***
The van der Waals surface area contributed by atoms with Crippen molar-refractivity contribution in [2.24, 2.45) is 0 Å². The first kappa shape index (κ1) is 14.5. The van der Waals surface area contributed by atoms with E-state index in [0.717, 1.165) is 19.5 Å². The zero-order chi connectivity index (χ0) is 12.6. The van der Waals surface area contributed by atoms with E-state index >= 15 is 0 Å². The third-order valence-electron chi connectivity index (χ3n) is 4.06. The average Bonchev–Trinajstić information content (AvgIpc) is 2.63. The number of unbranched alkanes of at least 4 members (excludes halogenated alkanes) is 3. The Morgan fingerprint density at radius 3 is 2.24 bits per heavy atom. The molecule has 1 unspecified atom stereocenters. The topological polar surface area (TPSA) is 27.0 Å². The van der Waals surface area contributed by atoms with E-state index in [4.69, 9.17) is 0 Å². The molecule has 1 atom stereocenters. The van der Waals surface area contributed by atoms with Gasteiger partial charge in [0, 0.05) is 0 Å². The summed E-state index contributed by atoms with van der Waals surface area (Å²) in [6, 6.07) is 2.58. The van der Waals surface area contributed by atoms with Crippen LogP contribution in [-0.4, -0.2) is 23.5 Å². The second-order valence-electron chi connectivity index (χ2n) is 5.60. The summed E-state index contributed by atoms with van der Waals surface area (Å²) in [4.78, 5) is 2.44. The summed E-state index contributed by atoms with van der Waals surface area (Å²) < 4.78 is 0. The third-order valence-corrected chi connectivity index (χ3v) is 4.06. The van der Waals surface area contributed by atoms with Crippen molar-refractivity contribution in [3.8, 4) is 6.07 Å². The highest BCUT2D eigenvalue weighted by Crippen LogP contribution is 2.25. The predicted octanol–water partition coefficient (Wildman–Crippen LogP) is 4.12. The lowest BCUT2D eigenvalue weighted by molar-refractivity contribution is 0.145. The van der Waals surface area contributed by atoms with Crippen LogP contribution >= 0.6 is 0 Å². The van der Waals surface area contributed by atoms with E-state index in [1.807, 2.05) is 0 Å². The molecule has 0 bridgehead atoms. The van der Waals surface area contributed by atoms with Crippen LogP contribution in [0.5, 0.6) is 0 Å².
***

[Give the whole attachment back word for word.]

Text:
The van der Waals surface area contributed by atoms with Crippen molar-refractivity contribution in [2.24, 2.45) is 0 Å². The first kappa shape index (κ1) is 14.5. The van der Waals surface area contributed by atoms with E-state index in [0.717, 1.165) is 19.5 Å². The zero-order chi connectivity index (χ0) is 12.6. The van der Waals surface area contributed by atoms with E-state index >= 15 is 0 Å². The third-order valence-electron chi connectivity index (χ3n) is 4.06. The average Bonchev–Trinajstić information content (AvgIpc) is 2.63. The number of unbranched alkanes of at least 4 members (excludes halogenated alkanes) is 3. The Morgan fingerprint density at radius 3 is 2.24 bits per heavy atom. The molecule has 1 unspecified atom stereocenters. The topological polar surface area (TPSA) is 27.0 Å². The van der Waals surface area contributed by atoms with E-state index in [4.69, 9.17) is 0 Å². The molecule has 1 atom stereocenters. The van der Waals surface area contributed by atoms with Gasteiger partial charge in [0, 0.05) is 0 Å². The summed E-state index contributed by atoms with van der Waals surface area (Å²) in [6, 6.07) is 2.58. The van der Waals surface area contributed by atoms with Crippen LogP contribution in [-0.4, -0.2) is 23.5 Å². The second-order valence-electron chi connectivity index (χ2n) is 5.60. The summed E-state index contributed by atoms with van der Waals surface area (Å²) in [4.78, 5) is 2.44. The summed E-state index contributed by atoms with van der Waals surface area (Å²) < 4.78 is 0. The third-order valence-corrected chi connectivity index (χ3v) is 4.06. The van der Waals surface area contributed by atoms with Crippen molar-refractivity contribution in [3.8, 4) is 6.07 Å². The highest BCUT2D eigenvalue weighted by Crippen LogP contribution is 2.25. The predicted octanol–water partition coefficient (Wildman–Crippen LogP) is 4.12. The lowest BCUT2D eigenvalue weighted by molar-refractivity contribution is 0.145. The van der Waals surface area contributed by atoms with Crippen LogP contribution >= 0.6 is 0 Å². The van der Waals surface area contributed by atoms with E-state index in [1.807, 2.05) is 0 Å². The molecule has 0 bridgehead atoms. The van der Waals surface area contributed by atoms with Crippen LogP contribution in [0.5, 0.6) is 0 Å².